A related consideration is the need to provide teachers with increased modeling in formats both synchronous (i.e., real-time experiences) and asynchronous (i.e., video cases). This modeling could require explicit attention to expert teachers’ skillful questioning, careful listening to student responses, and building a powerful discussion from those responses (see Sherin & van Es, 2009).
In this study we attempted to identify any possible influence a novel PD program could have as secondary social studies teachers planned and implemented instruction. Our findings and implications may help the field continue to address the dearth of effective PD: “the most serious unresolved problem for policy and practice in American education” (Sykes, 1996, p. 465).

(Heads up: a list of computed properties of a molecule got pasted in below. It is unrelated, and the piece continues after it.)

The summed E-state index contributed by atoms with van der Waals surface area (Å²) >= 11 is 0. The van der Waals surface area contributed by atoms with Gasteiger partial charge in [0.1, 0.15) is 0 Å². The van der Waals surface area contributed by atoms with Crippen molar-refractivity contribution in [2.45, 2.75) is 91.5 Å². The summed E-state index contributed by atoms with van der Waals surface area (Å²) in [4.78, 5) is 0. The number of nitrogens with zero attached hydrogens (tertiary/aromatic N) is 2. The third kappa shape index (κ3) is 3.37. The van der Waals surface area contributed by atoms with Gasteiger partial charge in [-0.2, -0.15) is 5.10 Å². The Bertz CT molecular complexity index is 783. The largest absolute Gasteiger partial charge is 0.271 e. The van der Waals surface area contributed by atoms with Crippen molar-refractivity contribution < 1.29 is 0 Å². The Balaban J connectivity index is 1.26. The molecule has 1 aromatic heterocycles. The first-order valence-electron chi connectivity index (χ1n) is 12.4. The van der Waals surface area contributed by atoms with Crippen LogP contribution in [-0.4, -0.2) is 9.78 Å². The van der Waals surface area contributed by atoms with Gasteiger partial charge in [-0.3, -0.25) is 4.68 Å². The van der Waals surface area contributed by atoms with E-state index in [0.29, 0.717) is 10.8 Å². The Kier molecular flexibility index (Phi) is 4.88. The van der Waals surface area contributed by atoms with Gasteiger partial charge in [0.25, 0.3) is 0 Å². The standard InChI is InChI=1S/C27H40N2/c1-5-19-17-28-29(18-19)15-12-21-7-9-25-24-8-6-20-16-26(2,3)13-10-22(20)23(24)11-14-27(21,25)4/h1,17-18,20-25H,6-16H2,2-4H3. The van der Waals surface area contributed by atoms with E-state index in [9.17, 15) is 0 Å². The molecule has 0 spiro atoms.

In order to make clear assessments as to teachers’ development of PTK, we recruited teachers unfamiliar and unpracticed in PBHI. By the end of our 13-month long PD program, none of the six participants fully adopted PBHI. However, teachers’ collaborative participation and created activities offered promising evidence that sustained collaborative experiences with digital ECMs can help teachers begin to recognize, value, and practice tenets of a wise-practice pedagogy.
To develop expertise in complex pedagogy, continuing collaboration and mentorship over multiple years with expert support gradually fading may be necessary. Teachers and teacher-educators might find mutual benefits from membership in this community as PTK is continuously negotiated and refined among its members.
Much is yet to be learned concerning effective ways to incorporate digital ECMs into effective PD environments. Our work may provide additional suggestions for investigations into the potential of interactive PD featuring digital ECMs.
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The professional development work and materials presented here are sponsored in part by the Library of Congress Teaching with Primary Sources Eastern Region Program, coordinated by Waynesburg University.
University of Alabama